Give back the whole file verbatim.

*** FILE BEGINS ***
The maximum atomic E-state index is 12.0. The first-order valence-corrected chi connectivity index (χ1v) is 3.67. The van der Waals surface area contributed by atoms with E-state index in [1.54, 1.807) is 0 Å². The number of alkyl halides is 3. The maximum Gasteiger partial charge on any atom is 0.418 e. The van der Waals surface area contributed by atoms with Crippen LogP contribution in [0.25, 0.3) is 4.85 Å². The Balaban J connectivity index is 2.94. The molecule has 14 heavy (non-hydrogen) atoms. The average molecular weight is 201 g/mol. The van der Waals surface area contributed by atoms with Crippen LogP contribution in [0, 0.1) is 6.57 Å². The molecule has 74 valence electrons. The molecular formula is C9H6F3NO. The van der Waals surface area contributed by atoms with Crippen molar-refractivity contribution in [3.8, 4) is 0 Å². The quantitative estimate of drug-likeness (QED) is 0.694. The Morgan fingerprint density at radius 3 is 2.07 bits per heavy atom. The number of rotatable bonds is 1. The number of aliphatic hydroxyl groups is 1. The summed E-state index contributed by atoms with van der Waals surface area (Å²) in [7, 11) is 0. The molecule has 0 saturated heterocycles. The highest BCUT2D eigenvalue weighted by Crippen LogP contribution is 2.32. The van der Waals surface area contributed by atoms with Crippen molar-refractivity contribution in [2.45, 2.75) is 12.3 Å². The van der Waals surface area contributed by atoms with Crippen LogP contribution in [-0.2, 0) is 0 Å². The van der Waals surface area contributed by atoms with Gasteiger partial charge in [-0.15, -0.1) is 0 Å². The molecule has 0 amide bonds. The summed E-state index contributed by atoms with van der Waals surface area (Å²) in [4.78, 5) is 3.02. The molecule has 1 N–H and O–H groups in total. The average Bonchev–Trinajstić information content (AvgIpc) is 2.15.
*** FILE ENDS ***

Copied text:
The maximum atomic E-state index is 12.0. The first-order valence-corrected chi connectivity index (χ1v) is 3.67. The van der Waals surface area contributed by atoms with E-state index in [1.54, 1.807) is 0 Å². The number of alkyl halides is 3. The maximum Gasteiger partial charge on any atom is 0.418 e. The van der Waals surface area contributed by atoms with Crippen LogP contribution in [0.25, 0.3) is 4.85 Å². The Balaban J connectivity index is 2.94. The molecule has 14 heavy (non-hydrogen) atoms. The average molecular weight is 201 g/mol. The van der Waals surface area contributed by atoms with Crippen LogP contribution in [0, 0.1) is 6.57 Å². The molecule has 74 valence electrons. The molecular formula is C9H6F3NO. The van der Waals surface area contributed by atoms with Crippen molar-refractivity contribution in [3.8, 4) is 0 Å². The quantitative estimate of drug-likeness (QED) is 0.694. The Morgan fingerprint density at radius 3 is 2.07 bits per heavy atom. The number of rotatable bonds is 1. The number of aliphatic hydroxyl groups is 1. The summed E-state index contributed by atoms with van der Waals surface area (Å²) in [7, 11) is 0. The molecule has 0 saturated heterocycles. The highest BCUT2D eigenvalue weighted by Crippen LogP contribution is 2.32. The van der Waals surface area contributed by atoms with Crippen molar-refractivity contribution in [2.45, 2.75) is 12.3 Å². The van der Waals surface area contributed by atoms with Crippen LogP contribution in [-0.2, 0) is 0 Å². The van der Waals surface area contributed by atoms with Gasteiger partial charge in [-0.15, -0.1) is 0 Å². The molecule has 0 amide bonds. The summed E-state index contributed by atoms with van der Waals surface area (Å²) in [4.78, 5) is 3.02. The molecule has 1 N–H and O–H groups in total. The average Bonchev–Trinajstić information content (AvgIpc) is 2.15.